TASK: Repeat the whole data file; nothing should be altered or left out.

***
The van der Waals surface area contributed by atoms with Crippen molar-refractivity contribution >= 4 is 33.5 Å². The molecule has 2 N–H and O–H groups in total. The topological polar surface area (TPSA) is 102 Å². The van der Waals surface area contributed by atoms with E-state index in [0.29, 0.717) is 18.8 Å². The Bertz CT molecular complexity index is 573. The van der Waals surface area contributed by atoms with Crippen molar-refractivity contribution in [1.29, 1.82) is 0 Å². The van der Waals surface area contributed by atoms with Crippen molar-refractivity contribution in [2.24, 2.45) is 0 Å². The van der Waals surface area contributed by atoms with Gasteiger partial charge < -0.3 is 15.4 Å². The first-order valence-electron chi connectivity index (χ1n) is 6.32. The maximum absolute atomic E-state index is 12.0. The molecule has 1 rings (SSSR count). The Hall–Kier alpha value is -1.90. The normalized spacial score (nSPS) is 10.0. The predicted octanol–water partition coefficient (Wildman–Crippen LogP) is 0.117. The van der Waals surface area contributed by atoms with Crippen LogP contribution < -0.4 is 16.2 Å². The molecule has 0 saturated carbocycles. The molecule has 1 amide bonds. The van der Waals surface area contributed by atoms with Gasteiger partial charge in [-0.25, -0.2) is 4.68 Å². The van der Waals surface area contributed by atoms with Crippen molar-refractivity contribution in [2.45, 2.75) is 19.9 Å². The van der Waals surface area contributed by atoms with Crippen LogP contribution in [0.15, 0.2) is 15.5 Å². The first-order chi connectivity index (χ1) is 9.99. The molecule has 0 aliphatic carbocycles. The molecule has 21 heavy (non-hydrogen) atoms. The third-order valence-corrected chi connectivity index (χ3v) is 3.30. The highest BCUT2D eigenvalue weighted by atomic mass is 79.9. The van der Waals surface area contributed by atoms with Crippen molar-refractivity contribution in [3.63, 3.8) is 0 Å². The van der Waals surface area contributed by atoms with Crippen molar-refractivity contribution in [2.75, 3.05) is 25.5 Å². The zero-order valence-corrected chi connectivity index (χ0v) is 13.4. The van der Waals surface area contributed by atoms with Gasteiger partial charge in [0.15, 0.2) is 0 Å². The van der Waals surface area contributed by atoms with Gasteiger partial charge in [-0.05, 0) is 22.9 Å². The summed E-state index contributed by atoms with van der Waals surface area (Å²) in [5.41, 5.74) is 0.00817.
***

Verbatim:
The van der Waals surface area contributed by atoms with Crippen molar-refractivity contribution >= 4 is 33.5 Å². The molecule has 2 N–H and O–H groups in total. The topological polar surface area (TPSA) is 102 Å². The van der Waals surface area contributed by atoms with E-state index in [0.29, 0.717) is 18.8 Å². The Bertz CT molecular complexity index is 573. The van der Waals surface area contributed by atoms with Crippen molar-refractivity contribution in [1.29, 1.82) is 0 Å². The van der Waals surface area contributed by atoms with Crippen molar-refractivity contribution in [2.24, 2.45) is 0 Å². The van der Waals surface area contributed by atoms with Gasteiger partial charge < -0.3 is 15.4 Å². The first-order valence-electron chi connectivity index (χ1n) is 6.32. The maximum absolute atomic E-state index is 12.0. The molecule has 1 rings (SSSR count). The Hall–Kier alpha value is -1.90. The normalized spacial score (nSPS) is 10.0. The predicted octanol–water partition coefficient (Wildman–Crippen LogP) is 0.117. The van der Waals surface area contributed by atoms with Crippen LogP contribution < -0.4 is 16.2 Å². The molecule has 0 saturated carbocycles. The molecule has 1 amide bonds. The van der Waals surface area contributed by atoms with Gasteiger partial charge in [-0.25, -0.2) is 4.68 Å². The van der Waals surface area contributed by atoms with Crippen molar-refractivity contribution in [2.45, 2.75) is 19.9 Å². The van der Waals surface area contributed by atoms with Crippen LogP contribution in [0.15, 0.2) is 15.5 Å². The first-order chi connectivity index (χ1) is 9.99. The molecule has 0 aliphatic carbocycles. The molecule has 21 heavy (non-hydrogen) atoms. The third-order valence-corrected chi connectivity index (χ3v) is 3.30. The highest BCUT2D eigenvalue weighted by atomic mass is 79.9. The van der Waals surface area contributed by atoms with Crippen molar-refractivity contribution in [3.63, 3.8) is 0 Å². The van der Waals surface area contributed by atoms with Crippen molar-refractivity contribution in [2.75, 3.05) is 25.5 Å². The zero-order valence-corrected chi connectivity index (χ0v) is 13.4. The van der Waals surface area contributed by atoms with Gasteiger partial charge in [0.15, 0.2) is 0 Å². The van der Waals surface area contributed by atoms with Gasteiger partial charge in [-0.05, 0) is 22.9 Å². The summed E-state index contributed by atoms with van der Waals surface area (Å²) in [5.41, 5.74) is 0.00817.